Educator, coach remembered for kindness
To many, he was known as Worm.
Dave St. Cyr acquired the nickname as a baby, according to his younger sister, Deanna.
She said her mother always wrapped her older brother up in a blanket as an infant. And like a worm, he would always wiggle his way out of that blanket.
Saturday, friends and family shared stories and spoke warmly of St. Cyr, a teacher and coach in the Tonganoxie school district the last 10 years.
He died Wednesday, Dec. 30 at the age of 37 from complications associated with a seizure.
A near capacity West Haven Baptist Church listened as Benny Smith, American Indian traditional elder and retired Haskell Indian Nations University faculty member, as well as Tonganoxie High School principal Jamie Carlisle officiated the service.
Smith spoke about St. Cyr being a provider for others and on several occasions would translate the language of St. Cyr’s American Indian tribe, the Winnebago Tribe of Nebraska, to English.
American Indian traditions continued during the burial ceremony at Hubbel Hill Cemetery. St. Cyr’s grandfather, Norman Fourd, also an American Indian traditional elder, performed a graveside honor song. And, as is American Indian custom, each person who attended the burial ceremony was to take a handful of soil with the person’s left hand and sprinkle it on St. Cyr’s coffin. The gesture is known as a “final handshake.”
Smith shared many memories of St. Cyr, noting he would play pick-up basketball games with Haskell Indian Nations University faculty during many a lunchtimes. Smith noted they liked to call it “buffalo ball” for the way they would “buffalo” one another jockeying for position underneath the basket.
Time and again, Smith spoke about St. Cyr caring for others.
“To me, Dave was a natural,” Smith said. “I don’t think he had to be encouraged much to like others.”
Carlisle told about getting to know St. Cyr’s family during the days leading up to the funeral. He said St. Cyr was a selfless man and, after interacting with St. Cyr’s family, found that “he came by these traits naturally.”
Carlisle was introduced to St. Cyr’s nickname of Worm, but also found that many family members also had nicknames, such as Mighty Mouse and Bubbles.
“They are all Indian names,” Carlisle said, triggering a roar of laughter from people in attendance.
St. Cyr was proud of a pair of sunglasses, which helped produce another nickname for St. Cyr, “Baby Gino.”
That was short for Baby Mangino, as former Kansas University football coach Mark Mangino wore similar sunglasses. St. Cyr liked to add to his ever-growing shoe collection and loved to shop at T.J. Maxx, Carlisle said.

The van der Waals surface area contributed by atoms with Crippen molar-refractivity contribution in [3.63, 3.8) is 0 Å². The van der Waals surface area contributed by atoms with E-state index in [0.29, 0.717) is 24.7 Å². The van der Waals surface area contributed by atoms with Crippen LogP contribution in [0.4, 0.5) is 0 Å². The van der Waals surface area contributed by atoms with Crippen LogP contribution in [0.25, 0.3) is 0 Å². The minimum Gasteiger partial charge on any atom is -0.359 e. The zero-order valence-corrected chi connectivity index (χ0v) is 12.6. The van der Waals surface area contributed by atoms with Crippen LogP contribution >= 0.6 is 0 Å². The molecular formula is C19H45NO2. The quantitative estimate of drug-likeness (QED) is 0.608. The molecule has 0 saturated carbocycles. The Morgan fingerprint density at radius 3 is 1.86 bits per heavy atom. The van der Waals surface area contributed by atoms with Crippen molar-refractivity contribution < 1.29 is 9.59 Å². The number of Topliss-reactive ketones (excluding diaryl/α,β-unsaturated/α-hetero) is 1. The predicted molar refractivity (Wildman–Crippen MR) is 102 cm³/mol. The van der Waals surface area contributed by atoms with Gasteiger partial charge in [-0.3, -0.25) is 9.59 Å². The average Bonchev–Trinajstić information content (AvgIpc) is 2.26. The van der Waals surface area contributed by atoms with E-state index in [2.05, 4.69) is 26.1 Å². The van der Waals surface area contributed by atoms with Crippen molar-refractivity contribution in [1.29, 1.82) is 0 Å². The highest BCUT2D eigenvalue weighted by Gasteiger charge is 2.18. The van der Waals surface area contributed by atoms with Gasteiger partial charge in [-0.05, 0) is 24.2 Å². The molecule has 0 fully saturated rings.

But, Carlisle quickly pointed out, St. Cyr was a spiritual man and that he believed in youths he taught and coached.
The front of St. Cyr’s funeral card were the words “Ogligle wakaê wacekiciciya miye.” Translated the words mean “Only angels will pray for me,” Carlisle said. He recently had the words tattooed to his chest.
In his eulogy, longtime Tonganoxie Middle School coach and teacher Phil Jeannin spoke of St. Cyr having a “patience of gold” with students in the classroom.
St. Cyr taught alongside Jeannin in some middle school classes where students called St. Cyr “Uncle Dave” as students also called him Jeannin’s “brother.”
During his time at Tonganoxie, St. Cyr coached several standout javelin throwers. St. Cyr liked to research everything javelin on the Internet. Jeannin said St. Cyr would throw out some interesting information.
“You know in Finland, javelin is the thing everybody wants to do,” Jeannin said of information St. Cyr relayed to him, noting the sport is bigger than baseball and basketball there.
Jeannin went on to describe how St. Cyr shaped the lives of his javelin throwers, including Jeannin’s niece, Chrissie Jeannin. Though everyone else called her Chrissie, St. Cyr referred to her as “Chris” because she needed her own identity, Phil Jeannin recalled.
When it came to the javelin, St. Cyr liked to joke with his throwers as he told the freshmen they would be “javelin catchers” during their rookie season.
As Jeannin shared more memories, he mentioned St. Cyr frequently giving him various items, including a hat that read Pine Ridge Thorpes. Jeannin never knew what a Thorpe was until he recently wore the hat to the hospital to visit St. Cyr. Family members explained it was a South Dakota high school and the nickname was in honor of Olympic champion Jim Thorpe.
As Jeannin concluded the eulogy, he fought back tears. He spoke at Jeremy Elliott’s funeral earlier in the year and said that was a difficult task, as was speaking at St. Cyr’s funeral. Elliott, who won the javelin event at the Tonganoxie Invitational, died in his sleep that night at the age of 17 from complications of a heart condition.
Jeannin said Elliott was reunited in heaven with his javelin coach.
“He’s going to give you that one last pop, that one last throw you need in heaven,” Jeannin said.
In Hubbel Hill Cemetery, St. Cyr’s burial plot is adjacent to his young thrower, as the family selected the plot next to the coach’s former thrower.
An obituary for St. Cyr appears on page 5 of today’s edition of The Mirror or here on www.tonganoxiemirror.com.